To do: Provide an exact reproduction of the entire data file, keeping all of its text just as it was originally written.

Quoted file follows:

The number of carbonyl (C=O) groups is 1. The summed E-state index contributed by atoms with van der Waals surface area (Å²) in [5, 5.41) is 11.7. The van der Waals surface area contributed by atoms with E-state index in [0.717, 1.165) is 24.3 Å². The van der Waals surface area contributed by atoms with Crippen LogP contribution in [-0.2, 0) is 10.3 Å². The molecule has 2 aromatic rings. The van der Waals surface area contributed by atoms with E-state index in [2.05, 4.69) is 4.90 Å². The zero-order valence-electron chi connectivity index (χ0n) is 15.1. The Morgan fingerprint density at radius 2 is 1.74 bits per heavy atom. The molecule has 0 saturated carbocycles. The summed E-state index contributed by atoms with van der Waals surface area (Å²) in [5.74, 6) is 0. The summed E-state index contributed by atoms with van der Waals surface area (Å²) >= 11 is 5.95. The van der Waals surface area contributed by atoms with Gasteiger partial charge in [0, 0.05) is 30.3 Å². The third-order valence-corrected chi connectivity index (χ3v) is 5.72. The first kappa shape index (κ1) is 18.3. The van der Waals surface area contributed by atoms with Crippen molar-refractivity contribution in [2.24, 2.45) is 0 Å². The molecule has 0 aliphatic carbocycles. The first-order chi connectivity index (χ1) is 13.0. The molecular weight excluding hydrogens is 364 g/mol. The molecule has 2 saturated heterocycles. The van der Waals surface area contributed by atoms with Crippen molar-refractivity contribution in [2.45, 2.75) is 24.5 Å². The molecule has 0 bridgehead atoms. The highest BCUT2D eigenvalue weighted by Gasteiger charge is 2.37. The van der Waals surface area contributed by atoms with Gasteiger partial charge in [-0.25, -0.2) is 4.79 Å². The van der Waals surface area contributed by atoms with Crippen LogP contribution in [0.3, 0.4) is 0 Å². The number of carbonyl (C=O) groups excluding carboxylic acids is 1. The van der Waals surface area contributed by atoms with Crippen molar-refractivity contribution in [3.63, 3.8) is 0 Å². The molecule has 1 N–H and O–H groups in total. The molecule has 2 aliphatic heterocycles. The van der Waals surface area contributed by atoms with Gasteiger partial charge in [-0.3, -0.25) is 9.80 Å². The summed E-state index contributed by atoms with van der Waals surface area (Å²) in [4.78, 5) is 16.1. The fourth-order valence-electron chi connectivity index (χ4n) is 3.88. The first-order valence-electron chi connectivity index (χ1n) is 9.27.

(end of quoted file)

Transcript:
The number of carbonyl (C=O) groups is 1. The summed E-state index contributed by atoms with van der Waals surface area (Å²) in [5, 5.41) is 11.7. The van der Waals surface area contributed by atoms with E-state index in [0.717, 1.165) is 24.3 Å². The van der Waals surface area contributed by atoms with Crippen LogP contribution in [-0.2, 0) is 10.3 Å². The molecule has 2 aromatic rings. The van der Waals surface area contributed by atoms with E-state index in [2.05, 4.69) is 4.90 Å². The zero-order valence-electron chi connectivity index (χ0n) is 15.1. The Morgan fingerprint density at radius 2 is 1.74 bits per heavy atom. The molecule has 0 saturated carbocycles. The summed E-state index contributed by atoms with van der Waals surface area (Å²) in [5.74, 6) is 0. The summed E-state index contributed by atoms with van der Waals surface area (Å²) >= 11 is 5.95. The van der Waals surface area contributed by atoms with Gasteiger partial charge in [0, 0.05) is 30.3 Å². The third-order valence-corrected chi connectivity index (χ3v) is 5.72. The first kappa shape index (κ1) is 18.3. The van der Waals surface area contributed by atoms with Crippen molar-refractivity contribution in [2.24, 2.45) is 0 Å². The molecule has 0 aliphatic carbocycles. The first-order chi connectivity index (χ1) is 13.0. The molecular weight excluding hydrogens is 364 g/mol. The molecule has 2 saturated heterocycles. The van der Waals surface area contributed by atoms with Crippen molar-refractivity contribution in [2.45, 2.75) is 24.5 Å². The molecule has 0 bridgehead atoms. The highest BCUT2D eigenvalue weighted by Gasteiger charge is 2.37. The van der Waals surface area contributed by atoms with Gasteiger partial charge in [-0.25, -0.2) is 4.79 Å². The van der Waals surface area contributed by atoms with Crippen LogP contribution in [0.3, 0.4) is 0 Å². The number of carbonyl (C=O) groups excluding carboxylic acids is 1. The van der Waals surface area contributed by atoms with Crippen molar-refractivity contribution in [3.63, 3.8) is 0 Å². The molecule has 1 N–H and O–H groups in total. The molecule has 2 aliphatic heterocycles. The van der Waals surface area contributed by atoms with Gasteiger partial charge in [-0.3, -0.25) is 9.80 Å². The summed E-state index contributed by atoms with van der Waals surface area (Å²) in [4.78, 5) is 16.1. The fourth-order valence-electron chi connectivity index (χ4n) is 3.88. The first-order valence-electron chi connectivity index (χ1n) is 9.27.